CRANSTON, R.I. (WPRI) — It’s no secret that COVID-19 has changed how we go about our day-to-day lives.

In search of an outlet, one group of Rhode Islanders found a unique way to relieve stress while also staying in shape.

It’s called pickleball, and it’s skyrocketed in popularity since the start of the pandemic.

“It’s competitive, it’s fun and it’s social,” Susan Lemay said. “It gave us something to do during COVID.”

Pickleball is a combination of tennis, ping pong and badminton. It can be played in singles or pairs, and the court can be located either indoors or outdoors.

Scott Sevegny, program coordinator for Cranston Parks and Recreation, said it’s an easy game to learn.

“It’s played with a plastic ball and paddle, as opposed to tennis which has a racquet and a softer ball,” Sevegny explained. “You serve over the net, then you move close to a certain line, which is the area you’re not supposed to go into … it’s called the kitchen.”

“You start with serving from the back and then move in closer, and it becomes a fast-paced game once you get to the net,” he continued.

Pickleball is much more than a pandemic-fueled fad, however. The USA Pickleball Association estimates there are 5,000 players nationwide.

Elaine Townsend is one of them.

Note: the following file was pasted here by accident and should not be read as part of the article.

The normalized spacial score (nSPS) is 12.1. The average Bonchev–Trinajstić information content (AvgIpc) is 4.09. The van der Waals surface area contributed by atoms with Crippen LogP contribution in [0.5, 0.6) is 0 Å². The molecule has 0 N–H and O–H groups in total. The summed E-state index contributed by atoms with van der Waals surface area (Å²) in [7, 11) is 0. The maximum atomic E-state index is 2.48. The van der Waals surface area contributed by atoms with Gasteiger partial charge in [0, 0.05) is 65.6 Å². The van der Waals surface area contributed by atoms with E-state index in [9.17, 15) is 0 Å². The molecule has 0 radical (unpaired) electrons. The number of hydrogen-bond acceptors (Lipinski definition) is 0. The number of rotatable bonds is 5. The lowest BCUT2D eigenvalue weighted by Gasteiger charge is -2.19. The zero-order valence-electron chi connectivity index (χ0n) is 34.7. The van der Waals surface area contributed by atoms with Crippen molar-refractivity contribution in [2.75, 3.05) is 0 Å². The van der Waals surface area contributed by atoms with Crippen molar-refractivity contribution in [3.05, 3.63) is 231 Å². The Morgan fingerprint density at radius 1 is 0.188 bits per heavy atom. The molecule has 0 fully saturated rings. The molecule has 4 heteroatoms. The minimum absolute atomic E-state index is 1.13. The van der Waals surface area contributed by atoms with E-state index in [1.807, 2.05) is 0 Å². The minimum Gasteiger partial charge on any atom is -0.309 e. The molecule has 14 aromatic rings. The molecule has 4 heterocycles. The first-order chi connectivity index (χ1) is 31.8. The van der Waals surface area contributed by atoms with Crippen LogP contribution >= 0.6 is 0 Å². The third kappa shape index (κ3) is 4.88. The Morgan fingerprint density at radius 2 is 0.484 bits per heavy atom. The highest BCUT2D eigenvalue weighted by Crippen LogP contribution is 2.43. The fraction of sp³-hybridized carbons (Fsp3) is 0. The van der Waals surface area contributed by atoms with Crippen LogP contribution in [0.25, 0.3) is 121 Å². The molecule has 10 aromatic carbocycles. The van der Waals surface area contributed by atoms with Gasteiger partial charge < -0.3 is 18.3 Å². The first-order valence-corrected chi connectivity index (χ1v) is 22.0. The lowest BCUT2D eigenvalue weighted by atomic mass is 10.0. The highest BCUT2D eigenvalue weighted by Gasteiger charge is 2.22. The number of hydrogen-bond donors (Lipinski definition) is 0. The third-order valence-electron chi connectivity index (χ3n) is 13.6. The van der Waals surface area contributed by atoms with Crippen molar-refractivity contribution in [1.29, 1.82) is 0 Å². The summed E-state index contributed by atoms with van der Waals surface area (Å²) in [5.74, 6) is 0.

“It saved us,” the Cranston resident said. “Pickleball saved us, it really did, from being isolated. I know some people are still feeling that, but we were fortunate to be able to be out seeing our friends … we were able to get over it more easily than other people who didn’t have activities to deal with.”

Joseph Turgeon described Townsend as a talented pickleball player who knows what’s she’s doing.

“She’s known as the hooker because she has a hook shot that gets by everybody, even me,” Turgeon said. “Even though I’m fully aware it’s coming, it gets by me.”

Dennis Bove told 12 News he plays three times a week. 

“I first found out about it when I ran into a friend of mine,” Bove recalled. “He told me her husband was playing pickleball. I said, ‘what’s pickleball?’ I had to look into it. Anybody you talk to, they try it and can’t get enough of it.”

Sevegny said Cranston Parks and Recreation was able to offer more pickleball games throughout the pandemic because youth sports programs were put on hold, adding that they followed pandemic protocols for each and every match.

Pickleball matches are held regularly at the Pastore Youth Center on Gansett Avenue, and you don’t have to be a Cranston resident to participate. It costs $3 per session to play.

Anyone who isn’t from Cranston but wants to play pickleball a little closer to home can search for a club by clicking here.